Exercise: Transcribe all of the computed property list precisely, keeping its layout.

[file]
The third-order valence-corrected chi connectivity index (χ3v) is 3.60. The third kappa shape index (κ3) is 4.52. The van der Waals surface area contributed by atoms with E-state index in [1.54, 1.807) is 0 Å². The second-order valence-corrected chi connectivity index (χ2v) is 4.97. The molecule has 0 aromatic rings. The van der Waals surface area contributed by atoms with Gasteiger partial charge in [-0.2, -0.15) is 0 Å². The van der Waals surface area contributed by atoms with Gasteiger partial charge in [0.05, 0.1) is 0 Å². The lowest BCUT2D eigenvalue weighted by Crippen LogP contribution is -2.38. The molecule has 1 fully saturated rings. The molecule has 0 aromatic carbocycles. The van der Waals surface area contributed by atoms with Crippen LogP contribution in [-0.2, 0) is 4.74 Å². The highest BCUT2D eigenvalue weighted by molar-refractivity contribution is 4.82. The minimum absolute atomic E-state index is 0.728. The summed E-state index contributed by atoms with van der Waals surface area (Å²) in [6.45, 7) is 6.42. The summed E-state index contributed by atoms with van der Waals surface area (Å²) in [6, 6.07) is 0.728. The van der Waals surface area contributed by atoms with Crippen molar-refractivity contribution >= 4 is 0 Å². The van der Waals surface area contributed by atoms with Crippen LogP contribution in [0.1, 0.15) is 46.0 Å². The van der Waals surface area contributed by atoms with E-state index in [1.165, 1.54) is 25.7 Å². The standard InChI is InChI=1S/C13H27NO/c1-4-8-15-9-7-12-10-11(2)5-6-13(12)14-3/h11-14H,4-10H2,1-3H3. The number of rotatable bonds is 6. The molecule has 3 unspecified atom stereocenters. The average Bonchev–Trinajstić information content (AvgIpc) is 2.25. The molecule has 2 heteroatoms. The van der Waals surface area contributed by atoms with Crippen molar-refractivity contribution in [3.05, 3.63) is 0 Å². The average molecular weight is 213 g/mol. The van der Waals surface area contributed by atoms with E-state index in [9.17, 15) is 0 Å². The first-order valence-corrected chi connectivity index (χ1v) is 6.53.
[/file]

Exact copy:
The third-order valence-corrected chi connectivity index (χ3v) is 3.60. The third kappa shape index (κ3) is 4.52. The van der Waals surface area contributed by atoms with E-state index in [1.54, 1.807) is 0 Å². The second-order valence-corrected chi connectivity index (χ2v) is 4.97. The molecule has 0 aromatic rings. The van der Waals surface area contributed by atoms with Gasteiger partial charge in [-0.2, -0.15) is 0 Å². The van der Waals surface area contributed by atoms with Gasteiger partial charge in [0.05, 0.1) is 0 Å². The lowest BCUT2D eigenvalue weighted by Crippen LogP contribution is -2.38. The molecule has 1 fully saturated rings. The molecule has 0 aromatic carbocycles. The van der Waals surface area contributed by atoms with Crippen LogP contribution in [-0.2, 0) is 4.74 Å². The highest BCUT2D eigenvalue weighted by molar-refractivity contribution is 4.82. The minimum absolute atomic E-state index is 0.728. The summed E-state index contributed by atoms with van der Waals surface area (Å²) in [6.45, 7) is 6.42. The summed E-state index contributed by atoms with van der Waals surface area (Å²) in [6, 6.07) is 0.728. The van der Waals surface area contributed by atoms with Crippen molar-refractivity contribution >= 4 is 0 Å². The van der Waals surface area contributed by atoms with Crippen LogP contribution in [0.1, 0.15) is 46.0 Å². The van der Waals surface area contributed by atoms with E-state index in [1.165, 1.54) is 25.7 Å². The standard InChI is InChI=1S/C13H27NO/c1-4-8-15-9-7-12-10-11(2)5-6-13(12)14-3/h11-14H,4-10H2,1-3H3. The number of rotatable bonds is 6. The molecule has 3 unspecified atom stereocenters. The average Bonchev–Trinajstić information content (AvgIpc) is 2.25. The molecule has 2 heteroatoms. The van der Waals surface area contributed by atoms with Crippen molar-refractivity contribution in [3.05, 3.63) is 0 Å². The average molecular weight is 213 g/mol. The van der Waals surface area contributed by atoms with E-state index in [9.17, 15) is 0 Å². The first-order valence-corrected chi connectivity index (χ1v) is 6.53.